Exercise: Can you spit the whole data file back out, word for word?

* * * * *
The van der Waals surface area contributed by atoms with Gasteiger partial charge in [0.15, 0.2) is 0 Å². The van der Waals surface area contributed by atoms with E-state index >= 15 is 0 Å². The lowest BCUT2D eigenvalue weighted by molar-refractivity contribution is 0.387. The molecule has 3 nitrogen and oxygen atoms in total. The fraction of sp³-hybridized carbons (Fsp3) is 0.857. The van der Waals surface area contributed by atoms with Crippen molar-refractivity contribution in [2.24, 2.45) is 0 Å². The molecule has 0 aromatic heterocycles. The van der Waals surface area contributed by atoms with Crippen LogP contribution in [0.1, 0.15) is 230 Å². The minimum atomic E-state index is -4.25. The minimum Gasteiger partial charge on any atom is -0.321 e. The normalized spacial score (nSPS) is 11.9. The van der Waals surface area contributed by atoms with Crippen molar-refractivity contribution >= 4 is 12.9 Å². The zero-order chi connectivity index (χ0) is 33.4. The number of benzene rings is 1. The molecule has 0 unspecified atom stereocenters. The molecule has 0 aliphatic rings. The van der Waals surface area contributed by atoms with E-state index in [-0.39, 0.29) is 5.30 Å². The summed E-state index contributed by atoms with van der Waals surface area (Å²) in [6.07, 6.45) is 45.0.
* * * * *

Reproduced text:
The van der Waals surface area contributed by atoms with Gasteiger partial charge in [0.15, 0.2) is 0 Å². The van der Waals surface area contributed by atoms with E-state index >= 15 is 0 Å². The lowest BCUT2D eigenvalue weighted by molar-refractivity contribution is 0.387. The molecule has 3 nitrogen and oxygen atoms in total. The fraction of sp³-hybridized carbons (Fsp3) is 0.857. The van der Waals surface area contributed by atoms with Crippen molar-refractivity contribution in [2.24, 2.45) is 0 Å². The molecule has 0 aromatic heterocycles. The van der Waals surface area contributed by atoms with Crippen LogP contribution in [0.1, 0.15) is 230 Å². The minimum atomic E-state index is -4.25. The minimum Gasteiger partial charge on any atom is -0.321 e. The normalized spacial score (nSPS) is 11.9. The van der Waals surface area contributed by atoms with Crippen molar-refractivity contribution >= 4 is 12.9 Å². The zero-order chi connectivity index (χ0) is 33.4. The number of benzene rings is 1. The molecule has 0 unspecified atom stereocenters. The molecule has 0 aliphatic rings. The van der Waals surface area contributed by atoms with E-state index in [-0.39, 0.29) is 5.30 Å². The summed E-state index contributed by atoms with van der Waals surface area (Å²) in [6.07, 6.45) is 45.0.